After getting settled in and resting a bit, it was time to go get some dinner. I was very keen on finding that same Chicken & Hoff restaurant from last year. It wasn't hard to find, either, just a block over, and a block up from our hotel. We went in and everything seemed the same, but slightly different. I guessed that maybe it had changed hands, and the new owners had changed the name. It was now called Chicken Biangi. The food was just as good as I remembered. We had two platters of that fantastic honey infused chicken, and went away stuffed.
Exactly as last year, the afternoon and evening we spent in Seoul before our departure for home was a cool and wet one. And also exactly as last year, it was the only time during our trip that we saw any rain. We took our umbrellas with us to dinner, as there were intermittent light showers. I found it to be rather refreshing.
On the walk back to the hotel we stopped at one of the many little convenience stores nearby for drinks and snacks. I picked up a couple of Heineken beers for a nightcap, and some canned coffee and some cookies for breakfast.
Since our hotel had a fast Internet connection, I was able to plug into it and check my e-mail. It's the first time I had been able to get on-line since we got here. I spent the rest of the evening catching up on e-mail, and balancing my check book.
We were up the next morning at six, and showered, packed and out on the street by seven. One block down, and one block over brought us to the main avenue and a taxi ride back over to catch the airport bus. When we got to the bus stop, that same helpful man from the afternoon before was there, helping to make sure that everything went smoothly. He helped us stow our bags in the baggage compartment below, and we got aboard. We purchased our tickets from the driver, as instructed, and got into our seats. The trip out to the airport takes about an hour. It was an overcast and rainy morning, and traffic was heavy on the road out to Incheon.
At the airport everything went smoothly. The line to check in at the Korean Air counter was very long, though. That was the only tough part. We made it through security easily, and on the secure side we made our way down the long corridor to the departure gate. We had about an hour to wait, so I left her there and went in search of a gift shop. There was a very fancy one, featuring exquisite products of Korean arts and culture, but they were somewhat expensive. Around the corner from that one, however, I found a more down to earth shop with some very nice, reasonably priced items. I spent about forty-five dollars in there and came away with three very nice gifts.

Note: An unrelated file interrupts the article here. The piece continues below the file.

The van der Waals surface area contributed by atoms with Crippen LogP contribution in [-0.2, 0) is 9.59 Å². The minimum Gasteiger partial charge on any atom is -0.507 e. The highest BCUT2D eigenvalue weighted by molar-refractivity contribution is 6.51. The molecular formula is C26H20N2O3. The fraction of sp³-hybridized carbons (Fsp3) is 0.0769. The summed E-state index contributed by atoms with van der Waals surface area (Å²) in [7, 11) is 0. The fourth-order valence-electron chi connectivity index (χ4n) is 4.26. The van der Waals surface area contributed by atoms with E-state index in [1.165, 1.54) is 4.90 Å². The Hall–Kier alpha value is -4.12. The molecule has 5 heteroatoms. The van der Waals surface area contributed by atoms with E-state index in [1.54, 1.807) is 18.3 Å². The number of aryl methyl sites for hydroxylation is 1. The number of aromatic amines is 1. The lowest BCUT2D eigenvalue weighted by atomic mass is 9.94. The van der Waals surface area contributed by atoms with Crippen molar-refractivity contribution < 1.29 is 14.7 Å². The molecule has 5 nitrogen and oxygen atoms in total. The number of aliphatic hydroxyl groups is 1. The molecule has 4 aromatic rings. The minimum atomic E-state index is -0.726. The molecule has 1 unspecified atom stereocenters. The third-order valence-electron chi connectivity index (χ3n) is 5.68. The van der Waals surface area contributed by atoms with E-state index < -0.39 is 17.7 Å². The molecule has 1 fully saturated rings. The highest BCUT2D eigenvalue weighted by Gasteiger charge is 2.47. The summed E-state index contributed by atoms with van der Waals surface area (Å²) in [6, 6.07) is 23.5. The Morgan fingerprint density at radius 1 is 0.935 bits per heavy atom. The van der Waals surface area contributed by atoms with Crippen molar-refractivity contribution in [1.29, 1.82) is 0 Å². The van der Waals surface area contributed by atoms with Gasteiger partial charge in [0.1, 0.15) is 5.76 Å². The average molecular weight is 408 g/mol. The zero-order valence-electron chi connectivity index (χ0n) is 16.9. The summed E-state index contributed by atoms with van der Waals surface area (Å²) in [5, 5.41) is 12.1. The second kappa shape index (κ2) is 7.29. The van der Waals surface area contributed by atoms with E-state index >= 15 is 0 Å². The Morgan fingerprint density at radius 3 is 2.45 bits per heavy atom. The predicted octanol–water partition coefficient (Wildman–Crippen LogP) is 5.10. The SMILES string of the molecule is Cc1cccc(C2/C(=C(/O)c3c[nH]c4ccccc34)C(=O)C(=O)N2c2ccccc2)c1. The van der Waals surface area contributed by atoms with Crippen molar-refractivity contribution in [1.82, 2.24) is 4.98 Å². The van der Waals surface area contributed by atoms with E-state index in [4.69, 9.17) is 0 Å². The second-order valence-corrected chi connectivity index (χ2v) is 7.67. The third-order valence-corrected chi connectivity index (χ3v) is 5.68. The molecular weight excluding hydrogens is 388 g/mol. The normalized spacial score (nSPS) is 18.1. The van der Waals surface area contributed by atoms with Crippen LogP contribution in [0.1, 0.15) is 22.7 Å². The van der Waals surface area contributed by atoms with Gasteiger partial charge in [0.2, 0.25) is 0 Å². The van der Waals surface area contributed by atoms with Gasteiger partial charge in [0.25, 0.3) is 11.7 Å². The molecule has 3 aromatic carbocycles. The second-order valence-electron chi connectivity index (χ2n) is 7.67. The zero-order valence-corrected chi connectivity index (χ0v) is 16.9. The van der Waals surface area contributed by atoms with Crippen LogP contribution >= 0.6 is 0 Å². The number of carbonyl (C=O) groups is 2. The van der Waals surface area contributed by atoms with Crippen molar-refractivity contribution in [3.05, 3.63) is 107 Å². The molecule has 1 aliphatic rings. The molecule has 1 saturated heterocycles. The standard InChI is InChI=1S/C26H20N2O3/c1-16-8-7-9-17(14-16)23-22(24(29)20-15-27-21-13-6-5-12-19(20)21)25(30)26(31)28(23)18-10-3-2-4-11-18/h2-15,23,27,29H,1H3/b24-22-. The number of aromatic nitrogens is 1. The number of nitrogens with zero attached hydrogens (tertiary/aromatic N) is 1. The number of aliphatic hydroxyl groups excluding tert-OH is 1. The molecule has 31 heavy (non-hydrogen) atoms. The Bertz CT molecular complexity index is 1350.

I hurried back down that long corridor again, to our departure gate. I knew she would be getting anxious for me to return. There was an excellent snack and coffee shop right at our gate, where I was able to get good fresh coffee and a sandwich for breakfast.
A short while later the call for boarding began. As we headed out the walkway to the aircraft, there was one final security check just before stepping aboard. This one was quite thorough. They wanted to actually look inside every one's carry on bags. Finally aboard, there was one final hurdle, the jostling for space in the overhead bins. We settled into our seats, and could relax at last for the long thirteen hour flight back home.
Slide Show: http://s594.photobucket.com/albums/tt23/allenhare/Korea%2010/The%20Journey%20Home/?albumview=slideshow